The other half of the story focuses on Lisa’s appointing as Famine by Death. Death is easily my favorite character. What person that grew up in the 90’s isn’t going to be charmed by a Kurt Cobain look-a-like that says things like “Thou art famine, yo”? And he even sings one of Nirvana’s songs. But enough about Death, let’s talk about Famine. I have never in my life read any fiction about the Four Horsemen of the Apocalypse. Even my biblical knowledge on the subject doesn’t go much farther than ‘they’re bad.’ I couldn’t even think of all four of their names! (Death, Famine, War, and who?… Pestilence.) The Horsemen plotline was a nice change of pace from the Lisabeth plotline. As Lisa, you deal with the self-centered issues of a main character, as you would expect, but as Famine, you deal with the worldly issues and what you can do to change them. It puts into perspective how bad the world can be, how great the world can be, and how little ten pounds affects the world around you.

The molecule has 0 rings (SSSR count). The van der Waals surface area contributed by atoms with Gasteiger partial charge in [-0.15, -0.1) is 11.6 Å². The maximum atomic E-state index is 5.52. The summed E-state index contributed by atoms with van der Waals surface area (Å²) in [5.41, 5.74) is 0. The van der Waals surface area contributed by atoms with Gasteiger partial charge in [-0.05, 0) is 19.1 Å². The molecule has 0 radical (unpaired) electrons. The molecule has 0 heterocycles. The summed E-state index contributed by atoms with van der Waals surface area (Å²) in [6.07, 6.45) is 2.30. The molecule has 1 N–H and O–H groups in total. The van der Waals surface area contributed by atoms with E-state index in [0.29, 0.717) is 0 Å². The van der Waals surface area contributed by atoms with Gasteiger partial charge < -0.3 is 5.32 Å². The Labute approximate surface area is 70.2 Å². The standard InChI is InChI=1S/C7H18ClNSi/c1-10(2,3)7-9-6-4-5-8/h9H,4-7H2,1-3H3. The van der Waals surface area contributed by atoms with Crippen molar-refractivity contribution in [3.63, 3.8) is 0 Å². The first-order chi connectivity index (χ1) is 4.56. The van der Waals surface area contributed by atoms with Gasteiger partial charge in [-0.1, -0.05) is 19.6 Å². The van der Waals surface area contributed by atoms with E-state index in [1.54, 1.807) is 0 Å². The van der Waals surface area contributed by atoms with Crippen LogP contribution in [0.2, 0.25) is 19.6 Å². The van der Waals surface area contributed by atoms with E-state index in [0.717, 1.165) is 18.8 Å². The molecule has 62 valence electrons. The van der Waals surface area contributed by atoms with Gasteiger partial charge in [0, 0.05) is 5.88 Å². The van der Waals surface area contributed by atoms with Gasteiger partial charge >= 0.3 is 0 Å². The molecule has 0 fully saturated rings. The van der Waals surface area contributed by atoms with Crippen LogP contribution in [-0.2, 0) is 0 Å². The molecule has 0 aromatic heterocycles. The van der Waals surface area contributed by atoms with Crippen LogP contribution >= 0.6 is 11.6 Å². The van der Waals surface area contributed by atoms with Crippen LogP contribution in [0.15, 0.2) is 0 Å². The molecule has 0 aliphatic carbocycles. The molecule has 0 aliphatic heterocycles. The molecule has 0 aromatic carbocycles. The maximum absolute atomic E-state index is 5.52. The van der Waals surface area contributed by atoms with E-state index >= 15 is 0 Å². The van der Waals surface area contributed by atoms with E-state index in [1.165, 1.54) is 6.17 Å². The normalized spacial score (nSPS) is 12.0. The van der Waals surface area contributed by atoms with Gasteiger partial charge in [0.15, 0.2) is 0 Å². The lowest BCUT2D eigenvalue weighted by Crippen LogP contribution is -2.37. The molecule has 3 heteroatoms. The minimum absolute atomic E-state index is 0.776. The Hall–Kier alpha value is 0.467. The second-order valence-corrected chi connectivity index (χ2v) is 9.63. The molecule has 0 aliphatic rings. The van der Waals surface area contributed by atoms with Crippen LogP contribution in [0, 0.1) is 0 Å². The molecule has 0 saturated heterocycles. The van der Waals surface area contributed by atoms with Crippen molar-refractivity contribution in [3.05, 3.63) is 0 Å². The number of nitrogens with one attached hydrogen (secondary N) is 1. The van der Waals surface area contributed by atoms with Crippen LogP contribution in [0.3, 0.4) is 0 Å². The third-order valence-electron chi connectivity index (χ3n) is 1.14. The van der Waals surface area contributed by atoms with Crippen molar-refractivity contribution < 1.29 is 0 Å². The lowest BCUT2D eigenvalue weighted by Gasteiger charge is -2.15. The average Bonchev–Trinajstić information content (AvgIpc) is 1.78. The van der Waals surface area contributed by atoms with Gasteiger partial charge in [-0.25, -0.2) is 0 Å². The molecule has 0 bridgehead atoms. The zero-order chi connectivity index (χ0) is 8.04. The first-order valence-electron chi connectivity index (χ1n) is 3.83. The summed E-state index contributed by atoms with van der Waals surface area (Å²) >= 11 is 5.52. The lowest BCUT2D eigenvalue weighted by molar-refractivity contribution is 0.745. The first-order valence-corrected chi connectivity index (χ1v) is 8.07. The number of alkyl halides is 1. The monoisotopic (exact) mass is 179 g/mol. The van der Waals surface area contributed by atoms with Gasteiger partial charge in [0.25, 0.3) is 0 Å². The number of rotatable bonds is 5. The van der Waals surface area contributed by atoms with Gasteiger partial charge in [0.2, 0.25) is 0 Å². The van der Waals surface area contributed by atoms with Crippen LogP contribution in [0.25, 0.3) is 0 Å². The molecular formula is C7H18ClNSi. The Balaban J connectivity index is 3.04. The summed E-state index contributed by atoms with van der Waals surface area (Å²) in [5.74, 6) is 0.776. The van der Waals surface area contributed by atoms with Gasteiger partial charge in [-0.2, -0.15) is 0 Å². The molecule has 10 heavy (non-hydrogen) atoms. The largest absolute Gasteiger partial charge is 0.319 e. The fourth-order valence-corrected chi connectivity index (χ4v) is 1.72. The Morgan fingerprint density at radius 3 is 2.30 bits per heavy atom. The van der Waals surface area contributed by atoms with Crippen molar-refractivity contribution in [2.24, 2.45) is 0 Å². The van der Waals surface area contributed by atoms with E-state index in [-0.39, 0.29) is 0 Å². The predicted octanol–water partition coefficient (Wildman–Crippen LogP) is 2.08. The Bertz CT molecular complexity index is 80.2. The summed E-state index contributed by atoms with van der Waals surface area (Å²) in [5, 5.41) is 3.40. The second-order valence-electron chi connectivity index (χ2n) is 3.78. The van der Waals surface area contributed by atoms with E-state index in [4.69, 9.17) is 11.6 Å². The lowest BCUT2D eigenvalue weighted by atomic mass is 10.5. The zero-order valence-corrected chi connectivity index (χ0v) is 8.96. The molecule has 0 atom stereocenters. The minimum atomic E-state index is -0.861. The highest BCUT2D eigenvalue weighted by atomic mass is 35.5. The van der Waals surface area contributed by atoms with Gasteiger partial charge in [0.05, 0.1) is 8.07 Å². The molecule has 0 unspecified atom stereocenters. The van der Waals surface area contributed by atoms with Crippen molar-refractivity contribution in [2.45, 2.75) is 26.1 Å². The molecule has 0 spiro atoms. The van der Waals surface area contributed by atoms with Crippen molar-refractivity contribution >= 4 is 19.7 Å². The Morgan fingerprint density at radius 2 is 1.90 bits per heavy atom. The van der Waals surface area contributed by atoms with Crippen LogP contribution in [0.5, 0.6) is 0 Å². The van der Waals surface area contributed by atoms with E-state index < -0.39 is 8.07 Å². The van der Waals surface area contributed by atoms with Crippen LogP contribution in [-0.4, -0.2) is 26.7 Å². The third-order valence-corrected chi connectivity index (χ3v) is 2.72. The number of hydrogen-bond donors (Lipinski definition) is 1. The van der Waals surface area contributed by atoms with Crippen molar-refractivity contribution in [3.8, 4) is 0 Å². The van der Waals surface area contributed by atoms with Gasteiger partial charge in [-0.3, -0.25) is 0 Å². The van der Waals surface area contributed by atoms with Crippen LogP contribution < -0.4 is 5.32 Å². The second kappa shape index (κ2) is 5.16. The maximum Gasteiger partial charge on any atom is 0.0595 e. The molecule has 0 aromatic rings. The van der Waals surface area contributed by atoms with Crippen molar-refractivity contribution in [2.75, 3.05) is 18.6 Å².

All in all, Hunger was a great Saturday read. It is however a difficult read. The main characters struggles are very real and not to be taken lightly. The action kept it exciting and the character development kept you involved. The humor was well-placed and oft times laugh out loud funny. If you’re wondering, yes I did laugh out loud to “Thou art Famine, yo,” because of how ridiculous it is. If you have a free day, I recommend picking this book up. Do expect to finish it that day though, because as previously mentioned it is only 177 pages. That was the main shortcoming of this book, I feel like there could have been more. Its sequel Rage will be coming out in April so perhaps more of the story has been written. I’ll let you know. A portion of the proceeds brought in by Hunger will be donated to the National Eating Disorders Association which provides support to those suffering from eating disorders as well as their families. You can call NEDA toll free at 1-800-931-2237.*